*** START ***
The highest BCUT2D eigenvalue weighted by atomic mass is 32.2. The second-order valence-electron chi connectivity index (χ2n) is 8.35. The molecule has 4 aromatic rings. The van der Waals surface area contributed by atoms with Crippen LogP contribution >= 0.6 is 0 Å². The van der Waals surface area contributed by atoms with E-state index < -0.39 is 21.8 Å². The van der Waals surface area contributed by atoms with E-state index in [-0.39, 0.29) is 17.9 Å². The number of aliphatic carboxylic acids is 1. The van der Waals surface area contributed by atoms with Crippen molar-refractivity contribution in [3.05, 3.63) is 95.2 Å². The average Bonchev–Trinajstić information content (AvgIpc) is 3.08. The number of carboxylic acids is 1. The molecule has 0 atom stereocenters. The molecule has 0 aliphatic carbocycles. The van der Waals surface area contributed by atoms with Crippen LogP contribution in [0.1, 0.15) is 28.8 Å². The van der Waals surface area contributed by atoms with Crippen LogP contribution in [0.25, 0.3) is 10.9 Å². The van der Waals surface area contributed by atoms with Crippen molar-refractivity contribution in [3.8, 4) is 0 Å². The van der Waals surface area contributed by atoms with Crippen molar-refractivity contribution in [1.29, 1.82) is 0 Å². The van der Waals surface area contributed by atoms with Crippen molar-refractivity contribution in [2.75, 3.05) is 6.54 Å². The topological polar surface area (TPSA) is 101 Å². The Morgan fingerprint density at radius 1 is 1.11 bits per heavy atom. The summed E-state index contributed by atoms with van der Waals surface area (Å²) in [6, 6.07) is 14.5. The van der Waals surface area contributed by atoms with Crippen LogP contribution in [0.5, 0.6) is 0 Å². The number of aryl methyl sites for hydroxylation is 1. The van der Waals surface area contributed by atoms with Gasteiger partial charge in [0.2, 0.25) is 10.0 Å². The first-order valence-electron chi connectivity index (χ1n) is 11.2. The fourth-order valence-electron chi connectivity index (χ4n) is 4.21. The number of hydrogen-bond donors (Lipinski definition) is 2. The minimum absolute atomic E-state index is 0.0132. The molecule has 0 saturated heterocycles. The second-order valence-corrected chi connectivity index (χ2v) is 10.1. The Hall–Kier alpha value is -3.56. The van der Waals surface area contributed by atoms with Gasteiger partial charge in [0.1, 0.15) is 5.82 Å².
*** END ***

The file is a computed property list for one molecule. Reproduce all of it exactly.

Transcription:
The highest BCUT2D eigenvalue weighted by atomic mass is 32.2. The second-order valence-electron chi connectivity index (χ2n) is 8.35. The molecule has 4 aromatic rings. The van der Waals surface area contributed by atoms with Crippen LogP contribution >= 0.6 is 0 Å². The van der Waals surface area contributed by atoms with E-state index < -0.39 is 21.8 Å². The van der Waals surface area contributed by atoms with E-state index in [-0.39, 0.29) is 17.9 Å². The number of aliphatic carboxylic acids is 1. The van der Waals surface area contributed by atoms with Crippen molar-refractivity contribution in [3.05, 3.63) is 95.2 Å². The average Bonchev–Trinajstić information content (AvgIpc) is 3.08. The number of carboxylic acids is 1. The molecule has 0 atom stereocenters. The molecule has 0 aliphatic carbocycles. The van der Waals surface area contributed by atoms with Crippen LogP contribution in [0.1, 0.15) is 28.8 Å². The van der Waals surface area contributed by atoms with Crippen LogP contribution in [0.25, 0.3) is 10.9 Å². The van der Waals surface area contributed by atoms with Crippen molar-refractivity contribution in [3.8, 4) is 0 Å². The van der Waals surface area contributed by atoms with Crippen molar-refractivity contribution in [1.29, 1.82) is 0 Å². The van der Waals surface area contributed by atoms with Crippen molar-refractivity contribution in [2.75, 3.05) is 6.54 Å². The topological polar surface area (TPSA) is 101 Å². The Morgan fingerprint density at radius 1 is 1.11 bits per heavy atom. The summed E-state index contributed by atoms with van der Waals surface area (Å²) in [6, 6.07) is 14.5. The van der Waals surface area contributed by atoms with Crippen LogP contribution in [0.5, 0.6) is 0 Å². The number of aryl methyl sites for hydroxylation is 1. The van der Waals surface area contributed by atoms with Gasteiger partial charge in [0.2, 0.25) is 10.0 Å². The first-order valence-electron chi connectivity index (χ1n) is 11.2. The fourth-order valence-electron chi connectivity index (χ4n) is 4.21. The number of hydrogen-bond donors (Lipinski definition) is 2. The minimum absolute atomic E-state index is 0.0132. The molecule has 0 saturated heterocycles. The second-order valence-corrected chi connectivity index (χ2v) is 10.1. The Hall–Kier alpha value is -3.56. The van der Waals surface area contributed by atoms with Gasteiger partial charge in [0.1, 0.15) is 5.82 Å².